In this article I’ll try to show how to use an MSP430 with a DAC7564. This is probably the first from a series of articles showing different devices I plan to use in a project.
The DAC7564 is a low-power, voltage-output, four-channel, 12-bit digital-to-analog converter (DAC). The device includes a 2.5V, 2ppm/°C internal reference. The device is monotonic, provides very good linearity, and minimizes undesired code-to-code transient voltages (glitch). A DAC is said to be monotonic if the output either increases or remains constant for increasing digital inputs such that the output will always be a nondecreasing function of input. The DAC7564 architecture consists of a string DAC followed by an output buffer amplifier. An N-bit string DAC simply consists of 2N equal resistors in series and 2N switches (usually CMOS), one between each node of the chain and the output. The output is taken from the appropriate tap by closing just one of the switches. The string DAC is inherently monotonic—even if a resistor is accidentally short-circuited, output n cannot exceed output n + 1.
Linearity error of a converter is a deviation of the analog values, in a plot of the measured conversion relationship, from a straight line. The string DAC it is lineal if all the resistors are equal.
A glitch is a switching transient appearing in the output during a code transition. The worstcase DAC glitch (in R-2R) generally occurs when the DAC is switched between the 011…111 and 100…000 codes. In sting DACs only two switches operate during a transition, resulting in a low-glitch architecture Also, the switching glitch is not code-dependent.
The DAC7564 uses a versatile 3-wire serial interface that operates at clock rates up to 50MHz. The interface is compatible with standard SPI, QSPI, Microwire, and digital signal processor (DSP) interfaces.
The DAC7564 input shift register is 24 bits wide. Bits DB23 to DB16 are used for control and configuration and bits DB15 to DB4 for data. Bits DB0, DB1, DB2, and DB3 are ignored by the DAC. All 24 bits of data are loaded into the DAC under the control of the serial clock input, SCLK.
The DAC7564 receives all 24 bits of data and decodes the first eight bits in order to determine the DAC operating/control mode. The 12 bits of data that follow are decoded by the DAC to determine the equivalent analog output.
The write sequence begins by bringing the SYNC line low. Data from the DIN line are clocked into the 24-bit bits wide shift register on each falling edge of SCLK. After receiving the 24th falling clock edge, the DAC7564 decodes the eight control bits and 12 data bits to perform the required function, without waiting for a SYNC rising edge. A new write sequence starts at the next falling edge of SYNC.
Data Input Register Format
The first two control bits (DB23 and DB22) are the address match bits. The DAC7564 offers hardware-enabled addressing capability, allowing a single host to talk to up to four DAC7564s through a single SPI bus without any glue logic, enabling up to 16-channel operation. The state of DB23 should match the state of pin A1; similarly, the state of DB22 should match the state of pin A0. If there is no match, the control command and the data (DB21…DB0) are ignored by the DAC7564. That is, if there is no match, the DAC7564 is not addressed. Both pins are connected to ground therefore those bits are 0.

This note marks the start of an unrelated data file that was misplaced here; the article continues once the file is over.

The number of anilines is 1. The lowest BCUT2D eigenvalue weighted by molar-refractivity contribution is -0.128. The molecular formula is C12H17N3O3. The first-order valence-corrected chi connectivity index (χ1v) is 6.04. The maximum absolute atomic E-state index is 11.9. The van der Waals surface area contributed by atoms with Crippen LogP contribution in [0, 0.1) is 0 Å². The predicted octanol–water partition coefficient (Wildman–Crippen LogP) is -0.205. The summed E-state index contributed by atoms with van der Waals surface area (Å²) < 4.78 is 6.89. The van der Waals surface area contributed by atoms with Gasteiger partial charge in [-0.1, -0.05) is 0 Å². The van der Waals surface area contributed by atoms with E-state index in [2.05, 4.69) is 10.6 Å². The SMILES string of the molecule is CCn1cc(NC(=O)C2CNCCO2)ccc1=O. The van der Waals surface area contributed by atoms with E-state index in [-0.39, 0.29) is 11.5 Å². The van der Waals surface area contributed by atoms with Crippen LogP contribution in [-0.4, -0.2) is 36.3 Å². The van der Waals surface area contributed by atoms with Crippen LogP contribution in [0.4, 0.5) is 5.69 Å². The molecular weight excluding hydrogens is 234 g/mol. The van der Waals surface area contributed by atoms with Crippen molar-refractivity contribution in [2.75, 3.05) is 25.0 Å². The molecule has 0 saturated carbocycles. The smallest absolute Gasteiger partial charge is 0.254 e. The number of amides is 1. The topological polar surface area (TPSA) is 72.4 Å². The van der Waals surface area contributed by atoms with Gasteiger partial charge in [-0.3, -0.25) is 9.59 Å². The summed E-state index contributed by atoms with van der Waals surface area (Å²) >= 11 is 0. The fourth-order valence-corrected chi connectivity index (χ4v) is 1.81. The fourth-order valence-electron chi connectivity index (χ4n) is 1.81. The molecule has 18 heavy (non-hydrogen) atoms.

Data Input Register
LD1 (DB21) and LD0 (DB20) control the loading of each analog output with the specified 12-bit data value or power-down command. In the final setup the DAC will need to update each channel individually and at different times so Single-channel update will be used which implies having DB21 = 0 and DB20 = 1. The final control bit, PD0 (DB16), selects the power-down mode of the DAC7564 channels as well as the power-down mode of the internal reference. In this application there is no concern over power savings so bit SB16 will be 0.
Bit DB19 must always be ‘0’.The DAC channel select bits (DB18, DB17) control the destination of the data (or power-down command) from DAC A through DAC D.
The final control matrix to be used is as follow;
The initial test are done using the internal voltage reference enabled by default. The DAC7564 includes a 2.5V internal reference with 0.004% Initial Accuracy (typ) and 5ppm/°C Temperature Drift (max). In the future a 4.096 V reference will be used and for that the internal reference need to be disabled. To do that a serial command that requires a 24-bit write sequence must be used.
An MSP430 is used to send the data and the SPI communication is done by bit-banging. A library provides functions to send, receive and transfer data using SPI protocol. Being a bit-bang communication there is no particular hardware module necessary and any MSP430 would work, in this particular case a MSP430F2274 is used. The function send 8 bit at a time and the data needs to be rearranged before sending. The first byte (DB23…DB16) corresponds to the address, the load command, power down bit and the channel selection. The second byte (DB15…D8) corresponds to the eight most significant bits of the 12 bits DAC value. In the third and last byte the remaining 4 bits of the DAC value is sent. The image below shows a capture of the data pattern made using a logic analyzer.
A Launchpad was used as an oscilloscope to see the DAC’s outputs (I don’t have a scope, I’m saving for one. If you have found the site useful, please consider making a donation and help me buy one 🙂). For the test the internal 2.5 V voltage reference was used and the microcontroller generated a ramp style signal and a couple of sine waves. The picture shows the DAC’s outputs (sampled at 55[Hz]).
The sine waves are generated using a 256 points look-up table. For the green one the value from the table is divided by two.
The data conversion handbook. Analog Devices Series Electronics & Electrical. Walter Allan Kester. 3 Ed. Newnes, 2005.